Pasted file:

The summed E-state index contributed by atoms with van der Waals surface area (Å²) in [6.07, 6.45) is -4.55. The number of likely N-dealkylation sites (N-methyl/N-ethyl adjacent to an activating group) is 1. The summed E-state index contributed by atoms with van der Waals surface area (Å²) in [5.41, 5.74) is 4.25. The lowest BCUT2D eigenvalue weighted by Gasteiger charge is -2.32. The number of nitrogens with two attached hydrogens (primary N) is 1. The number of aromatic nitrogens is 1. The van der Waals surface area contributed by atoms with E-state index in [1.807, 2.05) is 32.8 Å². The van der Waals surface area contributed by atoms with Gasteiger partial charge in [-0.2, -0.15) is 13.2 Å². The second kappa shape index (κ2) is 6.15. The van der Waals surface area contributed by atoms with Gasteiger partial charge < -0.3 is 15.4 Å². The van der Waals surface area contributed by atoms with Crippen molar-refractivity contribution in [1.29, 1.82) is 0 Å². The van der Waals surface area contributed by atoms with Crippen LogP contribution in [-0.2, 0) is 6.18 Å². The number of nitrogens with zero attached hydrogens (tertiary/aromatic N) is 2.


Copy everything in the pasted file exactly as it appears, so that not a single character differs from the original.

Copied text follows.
The summed E-state index contributed by atoms with van der Waals surface area (Å²) in [6.07, 6.45) is -4.55. The number of likely N-dealkylation sites (N-methyl/N-ethyl adjacent to an activating group) is 1. The summed E-state index contributed by atoms with van der Waals surface area (Å²) in [5.41, 5.74) is 4.25. The lowest BCUT2D eigenvalue weighted by Gasteiger charge is -2.32. The number of nitrogens with two attached hydrogens (primary N) is 1. The number of aromatic nitrogens is 1. The van der Waals surface area contributed by atoms with E-state index in [1.807, 2.05) is 32.8 Å². The van der Waals surface area contributed by atoms with Gasteiger partial charge in [-0.2, -0.15) is 13.2 Å². The second kappa shape index (κ2) is 6.15. The van der Waals surface area contributed by atoms with Gasteiger partial charge < -0.3 is 15.4 Å². The van der Waals surface area contributed by atoms with Crippen molar-refractivity contribution in [1.29, 1.82) is 0 Å². The van der Waals surface area contributed by atoms with Crippen LogP contribution in [-0.2, 0) is 6.18 Å². The number of nitrogens with zero attached hydrogens (tertiary/aromatic N) is 2.